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This is one of the hardest Queen songs to understand. The opening line reads, "Steve walks warily down the street, his brim pulled way down low. Ain't no sound but the sound of his feet, machine gun ready to go..." Also, the last phrase spoken in the song is not "Shoot Her" or "Shooter," but "Shoot Out."
Though probably not intentional unless someone did an excellent splicing job, the "Another one bites the dust" line quite clearly says "...Decide to smoke marijuana" when played backwards. This is especially clear toward the end of the track when Mercury repeats the line with only the drums playing. (thanks, Brandon - Mauriceville, TX, for above 2)
Queen bass player John Deacon wrote this song. All four members of Queen wrote songs, and each wrote at least one hit. Deacon also wrote "You're My Best Friend."
Deacon was influenced by the Chic song Good Times
. In an interview with the New Musical Express
, Chic bass player Bernard Edwards said: "Well, that Queen record came about because that bass player spent some time hanging out with us at our studio. But that's OK. What isn't OK is that the press started saying that we had ripped them off! Can you believe that? 'Good Times' came out more than a year before, but it was inconceivable to these people that black musicians could possibly be innovative like that. It was just these dumb Disco guys ripping off this Rock 'n' Roll song."
Deacon played most of the instruments on the track: lead and rhythm guitars, bass, reversed piano and additional percussion. Brian May did some guitar effects with harmoniser (in the interlude), and Roger Taylor played the drum loop. Surprisingly, there are no synthesizers.
The drum track and the hand claps were looped. They repeat throughout the song.
While the band and producer Reinhold Mack were mixing the track, Brian May's roadie suggested it to be released as single; the band didn't like the idea but were finally talked into doing it when Michael Jackson, after a concert, suggested the same idea. (thanks, sebas - Tokyo, Japan, for above 2)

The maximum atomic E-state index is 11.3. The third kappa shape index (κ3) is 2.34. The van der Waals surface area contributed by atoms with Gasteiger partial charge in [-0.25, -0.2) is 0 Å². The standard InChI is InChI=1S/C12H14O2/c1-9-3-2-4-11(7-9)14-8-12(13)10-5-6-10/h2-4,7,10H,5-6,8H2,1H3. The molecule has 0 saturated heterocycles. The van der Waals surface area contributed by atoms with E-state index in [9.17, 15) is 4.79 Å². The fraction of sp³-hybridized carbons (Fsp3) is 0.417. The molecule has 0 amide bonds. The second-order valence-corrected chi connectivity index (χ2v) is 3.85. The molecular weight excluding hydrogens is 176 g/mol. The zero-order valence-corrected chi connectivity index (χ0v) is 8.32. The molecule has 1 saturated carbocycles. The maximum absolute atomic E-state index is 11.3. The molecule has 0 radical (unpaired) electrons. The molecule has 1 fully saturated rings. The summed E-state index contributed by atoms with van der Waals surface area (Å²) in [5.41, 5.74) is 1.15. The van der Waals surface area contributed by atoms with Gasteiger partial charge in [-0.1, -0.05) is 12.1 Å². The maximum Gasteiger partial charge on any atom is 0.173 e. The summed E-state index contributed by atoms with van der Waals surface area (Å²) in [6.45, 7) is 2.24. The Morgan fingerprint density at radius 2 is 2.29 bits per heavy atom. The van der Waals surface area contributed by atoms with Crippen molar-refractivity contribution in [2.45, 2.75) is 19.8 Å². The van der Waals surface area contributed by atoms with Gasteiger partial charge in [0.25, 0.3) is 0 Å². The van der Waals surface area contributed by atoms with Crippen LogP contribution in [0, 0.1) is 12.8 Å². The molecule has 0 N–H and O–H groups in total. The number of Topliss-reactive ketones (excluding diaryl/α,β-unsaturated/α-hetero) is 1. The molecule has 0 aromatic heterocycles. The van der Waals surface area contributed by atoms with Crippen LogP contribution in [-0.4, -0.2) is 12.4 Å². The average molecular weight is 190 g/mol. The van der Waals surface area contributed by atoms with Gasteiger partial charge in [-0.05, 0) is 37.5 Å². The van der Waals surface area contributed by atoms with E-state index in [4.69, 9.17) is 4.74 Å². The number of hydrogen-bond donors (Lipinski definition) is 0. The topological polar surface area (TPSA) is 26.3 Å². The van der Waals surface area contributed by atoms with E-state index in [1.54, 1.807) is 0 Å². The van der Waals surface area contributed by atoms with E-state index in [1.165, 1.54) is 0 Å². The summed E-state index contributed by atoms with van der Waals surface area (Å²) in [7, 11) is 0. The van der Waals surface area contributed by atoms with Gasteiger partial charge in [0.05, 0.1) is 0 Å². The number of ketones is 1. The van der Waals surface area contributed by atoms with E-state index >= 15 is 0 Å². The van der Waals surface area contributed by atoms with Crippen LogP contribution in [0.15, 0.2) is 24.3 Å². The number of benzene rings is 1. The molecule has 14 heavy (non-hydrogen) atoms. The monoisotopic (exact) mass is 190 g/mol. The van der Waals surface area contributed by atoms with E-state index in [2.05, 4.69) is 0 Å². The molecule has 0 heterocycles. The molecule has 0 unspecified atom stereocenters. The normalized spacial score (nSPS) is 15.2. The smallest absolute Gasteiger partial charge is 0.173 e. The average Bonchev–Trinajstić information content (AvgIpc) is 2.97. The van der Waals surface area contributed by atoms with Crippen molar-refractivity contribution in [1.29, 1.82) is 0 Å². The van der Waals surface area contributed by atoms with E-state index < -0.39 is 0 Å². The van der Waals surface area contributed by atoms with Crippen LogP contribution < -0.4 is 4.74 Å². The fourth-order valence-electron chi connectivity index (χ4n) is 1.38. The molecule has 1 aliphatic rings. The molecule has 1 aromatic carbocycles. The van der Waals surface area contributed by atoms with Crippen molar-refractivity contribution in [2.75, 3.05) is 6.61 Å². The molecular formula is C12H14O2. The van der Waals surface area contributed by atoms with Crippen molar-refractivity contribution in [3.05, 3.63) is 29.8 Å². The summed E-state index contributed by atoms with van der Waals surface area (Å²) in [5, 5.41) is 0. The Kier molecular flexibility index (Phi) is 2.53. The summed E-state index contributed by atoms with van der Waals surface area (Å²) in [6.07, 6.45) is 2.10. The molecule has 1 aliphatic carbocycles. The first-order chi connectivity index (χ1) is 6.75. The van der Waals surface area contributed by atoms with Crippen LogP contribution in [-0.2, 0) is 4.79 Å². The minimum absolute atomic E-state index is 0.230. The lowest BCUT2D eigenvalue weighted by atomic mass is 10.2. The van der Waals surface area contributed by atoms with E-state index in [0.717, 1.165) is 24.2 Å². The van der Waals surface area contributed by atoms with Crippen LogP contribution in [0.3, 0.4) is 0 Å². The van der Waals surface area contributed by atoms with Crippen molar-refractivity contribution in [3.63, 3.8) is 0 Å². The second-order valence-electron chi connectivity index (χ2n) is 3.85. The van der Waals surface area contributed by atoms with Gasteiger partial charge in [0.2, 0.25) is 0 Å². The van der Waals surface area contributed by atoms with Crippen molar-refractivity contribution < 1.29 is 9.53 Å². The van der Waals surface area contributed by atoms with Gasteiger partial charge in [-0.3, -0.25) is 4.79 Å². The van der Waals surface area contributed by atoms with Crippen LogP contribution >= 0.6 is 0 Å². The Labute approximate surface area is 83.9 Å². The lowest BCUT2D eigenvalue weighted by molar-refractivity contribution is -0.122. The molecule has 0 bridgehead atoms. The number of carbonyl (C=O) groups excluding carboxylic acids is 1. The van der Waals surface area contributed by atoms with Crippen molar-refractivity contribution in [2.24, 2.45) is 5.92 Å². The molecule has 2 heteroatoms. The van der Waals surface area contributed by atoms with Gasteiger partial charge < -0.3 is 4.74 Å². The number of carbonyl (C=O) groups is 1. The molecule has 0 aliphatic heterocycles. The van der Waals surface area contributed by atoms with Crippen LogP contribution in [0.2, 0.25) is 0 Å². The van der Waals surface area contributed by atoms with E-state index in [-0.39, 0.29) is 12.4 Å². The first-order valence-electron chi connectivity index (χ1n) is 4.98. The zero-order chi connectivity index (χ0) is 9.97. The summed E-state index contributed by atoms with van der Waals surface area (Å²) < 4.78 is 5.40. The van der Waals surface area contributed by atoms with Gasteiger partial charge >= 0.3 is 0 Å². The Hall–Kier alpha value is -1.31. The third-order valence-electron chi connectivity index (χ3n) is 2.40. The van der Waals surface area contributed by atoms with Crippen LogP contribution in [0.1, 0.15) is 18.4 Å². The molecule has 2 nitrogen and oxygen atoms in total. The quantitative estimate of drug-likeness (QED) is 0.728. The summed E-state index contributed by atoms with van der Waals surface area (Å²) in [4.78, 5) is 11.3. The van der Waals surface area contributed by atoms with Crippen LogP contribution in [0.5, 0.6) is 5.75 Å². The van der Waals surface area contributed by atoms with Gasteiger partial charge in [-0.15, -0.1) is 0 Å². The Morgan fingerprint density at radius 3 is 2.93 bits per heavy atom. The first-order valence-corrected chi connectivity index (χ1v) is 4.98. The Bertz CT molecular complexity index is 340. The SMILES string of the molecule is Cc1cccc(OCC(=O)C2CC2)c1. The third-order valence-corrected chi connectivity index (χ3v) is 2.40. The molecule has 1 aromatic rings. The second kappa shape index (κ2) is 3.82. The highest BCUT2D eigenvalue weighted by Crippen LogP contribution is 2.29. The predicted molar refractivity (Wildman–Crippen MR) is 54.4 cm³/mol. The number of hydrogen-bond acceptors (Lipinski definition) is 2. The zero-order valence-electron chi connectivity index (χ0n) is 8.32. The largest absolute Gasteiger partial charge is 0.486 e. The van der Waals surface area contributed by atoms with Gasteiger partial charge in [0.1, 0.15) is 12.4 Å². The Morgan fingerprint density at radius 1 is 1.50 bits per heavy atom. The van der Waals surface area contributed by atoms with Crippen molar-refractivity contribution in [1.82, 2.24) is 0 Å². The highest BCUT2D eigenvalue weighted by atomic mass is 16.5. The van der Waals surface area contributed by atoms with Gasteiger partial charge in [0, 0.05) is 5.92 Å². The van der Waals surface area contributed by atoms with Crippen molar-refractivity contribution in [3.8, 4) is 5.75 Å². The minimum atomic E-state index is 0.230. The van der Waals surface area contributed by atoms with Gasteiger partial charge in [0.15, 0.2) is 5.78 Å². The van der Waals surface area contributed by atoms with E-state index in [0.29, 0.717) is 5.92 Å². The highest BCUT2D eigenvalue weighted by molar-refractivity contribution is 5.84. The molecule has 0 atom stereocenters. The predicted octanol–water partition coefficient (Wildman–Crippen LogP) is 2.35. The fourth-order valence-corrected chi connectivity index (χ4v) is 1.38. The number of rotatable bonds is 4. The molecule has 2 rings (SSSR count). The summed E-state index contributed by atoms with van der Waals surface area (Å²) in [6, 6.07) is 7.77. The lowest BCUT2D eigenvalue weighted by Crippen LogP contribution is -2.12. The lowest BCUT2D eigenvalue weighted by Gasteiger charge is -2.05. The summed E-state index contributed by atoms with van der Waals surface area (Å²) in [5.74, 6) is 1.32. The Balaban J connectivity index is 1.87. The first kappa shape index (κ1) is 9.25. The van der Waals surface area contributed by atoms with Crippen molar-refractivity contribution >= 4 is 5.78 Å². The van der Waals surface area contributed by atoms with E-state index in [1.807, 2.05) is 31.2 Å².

John Deacon claimed in a 1980 interview that Roger Taylor opposed the song's drum beat. This is backed up by the comments of several figures in the Days of our Lives documentary, who noted that Taylor hated having tape put on his drums to deaden the sound.
However, the drummer denied this in an interview with Mojo magazine October 2008. He insisted: "I'd already had an ineffectual pop at that kind of music with 'Fun It,' on the Jazz album. I was never against 'Another One Bites The Dust,' but I was against releasing it as a single."
In 1998, this was used in a commercial for AIWA sound systems. In the ad, a guy drives around with this blaring from his car stereo. At the end of the commercial, we realize he is driving a hearse.
Freddie Mercury loved this track. Brian May recalled to Mojo: "Freddie sung until his throat bled on Another One Bites The Dust. He was so into it. He wanted to make that song something special."
During production of the movie Rocky III
, this was used in a key scene where Rocky is training for a fight. Producers could not get permission to use the song, so Sylvester Stallone hired Survivor to write an original song instead, which turned out to be "Eye Of The Tiger
Queen were originally reluctant to release this as a single, but backstage after a Queen gig at the Los Angeles forum, a visiting Michael Jackson convinced them it would be a hit. "Michael and all his brothers were all going, 'That's a fantastic track. You must release it,'" recalled Queen drummer Roger Taylor to Q magazine December 2009.
This meeting lead to several recordings and collaborations between Freddie Mercury and Jackson, all of which remain unreleased.
Weird Al Yankovic got his first chart placing with his parody of this song: "Another One Rides The Bus." It bubbled under on the Hot 100, placing at #104 in 1981. After a few more minor hits, he landed "Eat It
" at #12 in 1984.
This was the single that really broke the band in America, and it garnered a huge following amongst American Disco audiences, with many fans and journalists convinced it was a black man singing lead vocals (these people obviously hadn't heard of Queen before so didn't know what Freddie looked like). The band occasionally were unsure of how to deal with this - Roger Taylor jokes in the Days of our Lives documentary of having fans shouting "you guys are bad!" in the street, and he had to ask "does that mean good or what?"
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